This is the part were the timing pulley gets attached to. The very end of the ball screw was turned down a little bit further to 10mm, so that it could be pressed onto the bearing.

On the floating end of the ball screws, I just used standard ball bearings. Instead I used standard, but high quality M10 threaded rod. I made a nut out of a piece of delrin. Inside the Z-axis assembly, there was very little room to mount the nut. And since my homemade nut was round, I needed to make a special mount. The mount consists of two pieces of 12mm acrylic. I was able to use the homemade CNC router of my school teacher, to make these parts. The round nut fits very snuggly inside the pieces of acrylic and is held in place by a small bolt.

The bolt keeps the nut from spinning inside the mount. I drilled and tapped two holes in the little feet of the holders, to be able to mount it to the Y-axis carriage.

For the X and the Y axis, I made a different drive nut mount out of a piece of aluminum. The ballscrew nuts have two small flanges on one side, with three holes in them. I used one of the holes on each side to attach the nut to the holder. The holder is made from a piece of aluminum and is machined on the lathe. These pieces have to be machined very precisely. Once you have attached the nuts to the gantry and Y-axis carriage, you should be able to move these parts easily from one side to the other, by turning the ballscrews by hand.

The Z-axis motor mount is different from the others. It is made from 12mm acrylic and was also cut with the homemade CNC router from my teacher. I had originally planned to make the mount out of a plate of aluminum, but machining that was too difficult. The belt tension can be adjusted by loosening the two bolts on top and sliding the whole motor mount assembly. The 12mm acrylic works just fine for now, but I might replace it with a piece of aluminum in the future.

I found out that when I was tensioning the belt, the acrylic plate would bend Build Your Own Router Table Rename a little bit. The final part I had to make for the machine was the cutting bed. The cutting bed is a very important part of the machine, and often overlooked.

There are many different types of cutting beds. Examples are: t-slot table top, perforated table top, vacuum table or you could just use a disposable table top and screw your stock right onto the table. An aluminum t-slot table top would probably be the best, but it will cost you a few hundred dollars, depending on the size of your machine. I choose to use the perforated tabletop, because it fitted within my budget and I would still have lots of clamping options.

The cutting bed for my machine, is made from an 18mm thick piece of birch plywood. I fastened it with M5 bolts and t - slot nuts to the aluminum extrusions. I bought about M8 hexagonal nuts for about 4 dollars. Using a CAD program, I drew hexagonal shapes in a grid with a hole in the middle.

Then I used the machine to cut out all of the pockets for the nuts. Instead of regular nuts you could also use T-nuts, but then you would have to flip the tabletop over to insert them. Another problem you can have is that they fall out. On top of the piece of birch plywood, I installed a piece of 25mm thick MDF. This is the disposable surface. I used a larger router bit, to cut holes through both pieces.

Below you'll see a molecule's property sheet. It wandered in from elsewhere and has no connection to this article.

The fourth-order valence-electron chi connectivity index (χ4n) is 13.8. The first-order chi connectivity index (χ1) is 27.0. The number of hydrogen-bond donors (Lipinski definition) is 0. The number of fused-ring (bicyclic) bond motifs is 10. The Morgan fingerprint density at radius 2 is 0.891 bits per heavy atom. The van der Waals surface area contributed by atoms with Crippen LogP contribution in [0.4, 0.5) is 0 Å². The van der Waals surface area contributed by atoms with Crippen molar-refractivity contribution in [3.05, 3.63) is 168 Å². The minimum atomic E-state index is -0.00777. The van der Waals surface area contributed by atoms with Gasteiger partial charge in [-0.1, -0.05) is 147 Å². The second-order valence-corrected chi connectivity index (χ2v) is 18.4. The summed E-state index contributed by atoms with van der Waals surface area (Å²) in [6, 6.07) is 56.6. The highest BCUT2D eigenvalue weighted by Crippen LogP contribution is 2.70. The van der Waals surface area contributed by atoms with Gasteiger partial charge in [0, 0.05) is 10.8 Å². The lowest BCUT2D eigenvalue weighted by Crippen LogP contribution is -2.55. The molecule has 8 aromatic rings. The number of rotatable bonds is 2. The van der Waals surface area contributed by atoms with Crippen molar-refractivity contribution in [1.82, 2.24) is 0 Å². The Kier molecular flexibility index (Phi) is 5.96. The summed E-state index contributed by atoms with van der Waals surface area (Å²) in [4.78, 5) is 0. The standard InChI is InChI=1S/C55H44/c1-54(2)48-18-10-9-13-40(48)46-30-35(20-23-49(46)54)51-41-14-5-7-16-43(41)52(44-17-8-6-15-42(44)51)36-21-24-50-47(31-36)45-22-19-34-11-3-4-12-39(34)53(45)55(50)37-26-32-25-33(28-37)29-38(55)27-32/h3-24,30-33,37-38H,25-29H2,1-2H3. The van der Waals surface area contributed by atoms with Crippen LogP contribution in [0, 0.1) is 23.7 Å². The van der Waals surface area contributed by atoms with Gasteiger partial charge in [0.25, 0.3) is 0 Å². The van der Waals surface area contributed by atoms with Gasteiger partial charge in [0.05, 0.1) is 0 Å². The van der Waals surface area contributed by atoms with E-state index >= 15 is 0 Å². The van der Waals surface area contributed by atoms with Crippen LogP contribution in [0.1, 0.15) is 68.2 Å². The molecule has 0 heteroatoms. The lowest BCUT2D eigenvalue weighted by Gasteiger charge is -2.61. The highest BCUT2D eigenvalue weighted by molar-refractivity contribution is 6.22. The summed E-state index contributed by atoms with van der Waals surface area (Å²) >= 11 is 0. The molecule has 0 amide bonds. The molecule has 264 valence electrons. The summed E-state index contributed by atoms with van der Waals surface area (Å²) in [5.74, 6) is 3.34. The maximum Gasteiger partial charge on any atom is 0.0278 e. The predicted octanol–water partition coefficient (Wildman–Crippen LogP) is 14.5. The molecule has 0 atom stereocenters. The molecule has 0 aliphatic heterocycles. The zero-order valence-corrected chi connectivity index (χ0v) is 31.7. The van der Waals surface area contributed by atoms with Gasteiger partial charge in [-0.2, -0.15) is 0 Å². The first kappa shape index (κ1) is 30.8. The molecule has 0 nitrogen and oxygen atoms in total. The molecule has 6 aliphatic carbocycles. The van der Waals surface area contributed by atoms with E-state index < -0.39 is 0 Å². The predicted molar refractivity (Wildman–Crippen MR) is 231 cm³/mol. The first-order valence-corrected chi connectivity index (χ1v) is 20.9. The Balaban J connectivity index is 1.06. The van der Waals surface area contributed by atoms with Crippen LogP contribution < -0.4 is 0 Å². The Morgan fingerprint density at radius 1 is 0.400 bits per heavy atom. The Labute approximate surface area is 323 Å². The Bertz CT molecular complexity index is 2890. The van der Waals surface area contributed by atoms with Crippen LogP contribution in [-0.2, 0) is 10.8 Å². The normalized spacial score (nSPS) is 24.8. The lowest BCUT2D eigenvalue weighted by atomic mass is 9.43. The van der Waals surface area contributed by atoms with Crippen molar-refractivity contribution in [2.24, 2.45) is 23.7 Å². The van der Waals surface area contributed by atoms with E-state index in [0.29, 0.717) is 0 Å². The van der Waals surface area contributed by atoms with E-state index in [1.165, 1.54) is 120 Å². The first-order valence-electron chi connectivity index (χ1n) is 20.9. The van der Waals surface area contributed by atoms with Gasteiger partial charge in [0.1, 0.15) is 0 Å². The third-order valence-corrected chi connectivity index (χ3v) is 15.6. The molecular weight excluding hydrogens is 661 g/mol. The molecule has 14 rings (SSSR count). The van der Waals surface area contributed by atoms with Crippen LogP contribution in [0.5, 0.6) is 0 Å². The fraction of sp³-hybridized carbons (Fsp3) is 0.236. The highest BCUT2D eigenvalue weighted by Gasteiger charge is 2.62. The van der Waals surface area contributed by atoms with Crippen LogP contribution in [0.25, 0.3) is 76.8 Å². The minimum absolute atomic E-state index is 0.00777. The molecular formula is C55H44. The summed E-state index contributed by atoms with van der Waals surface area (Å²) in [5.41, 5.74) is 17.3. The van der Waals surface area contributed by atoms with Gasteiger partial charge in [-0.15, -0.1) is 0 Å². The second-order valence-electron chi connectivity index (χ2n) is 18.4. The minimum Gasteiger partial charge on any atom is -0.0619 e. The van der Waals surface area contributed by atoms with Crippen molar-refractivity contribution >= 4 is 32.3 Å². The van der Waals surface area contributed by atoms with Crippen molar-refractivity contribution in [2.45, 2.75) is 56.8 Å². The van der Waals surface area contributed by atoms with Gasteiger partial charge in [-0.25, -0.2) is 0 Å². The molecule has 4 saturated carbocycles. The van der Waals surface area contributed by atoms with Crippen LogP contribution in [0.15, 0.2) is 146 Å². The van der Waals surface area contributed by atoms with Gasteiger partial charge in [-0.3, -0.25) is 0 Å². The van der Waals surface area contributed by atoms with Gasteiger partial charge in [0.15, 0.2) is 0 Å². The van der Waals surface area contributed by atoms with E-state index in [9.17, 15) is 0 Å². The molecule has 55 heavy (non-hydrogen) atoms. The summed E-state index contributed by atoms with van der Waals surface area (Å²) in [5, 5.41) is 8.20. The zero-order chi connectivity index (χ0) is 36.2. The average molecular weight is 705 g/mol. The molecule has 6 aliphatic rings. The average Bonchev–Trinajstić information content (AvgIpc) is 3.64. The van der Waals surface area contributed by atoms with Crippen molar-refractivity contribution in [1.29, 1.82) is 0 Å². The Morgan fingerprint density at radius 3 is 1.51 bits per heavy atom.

The holes line up exactly with the centre of the hexagonal shapes cut earlier. Then I unscrewed the piece of mdf and installed all of the nuts in the piece of plywood. I made the holes slightly undersized, so I had to use a hammer to pound them in. Then I reinstalled the MDF surface and checked if the alignment was still correct. I also flattened the tabletop to ensure that the surface was parallel to the x and the y axis and perfectly flat.

There are a lot of different sellers with prices in the dollar range. Before ordering a kit you should think about what size steppers you need. I you are building a small machine for cutting wood and plastics only oz in or 1. I choose 3Nm motors, because the machine itself is quite large and heavy and I planned on machining some harder materials like aluminum in the future. Individual drivers can handle more amps and feature microstepping.

They are more reliable and will give you better results. The drivers I use actually came with the kit I ordered. They can handle 4,2 amps max and up to microsteps. The main power supply is connected to the drivers with 14 gauge wire, which is mainly used in RC airplanes.

These wires are very flexible, but of high quality and can handle plenty of amps. The 5 VDC power supply is connected to the main power inlet. For the cooling fans, I installed a power outlet inside of the enclosure, so that I could use a standard 12V wall adapter to power them. The main power gets switched on and off by a large power switch. The 25A relay is controlled by the computer through the breakoutboard. The input terminals of the relay are connected to the output terminals of the breakoutboard.

The relay is connected to two power outlets, which power the Kress router and shop vac to suck up the shavings. When the Gcode ends with the command M05, the machine will automatically switch of both the shop vac and the router. To switch them on you can either press F5 or use the Gcode command M Since I temporarily mounted the electronics on a piece of wood, to test the machine, I still had to make a good enclosure.

I drew out the rough dimensions and places for all of the components on a piece of paper.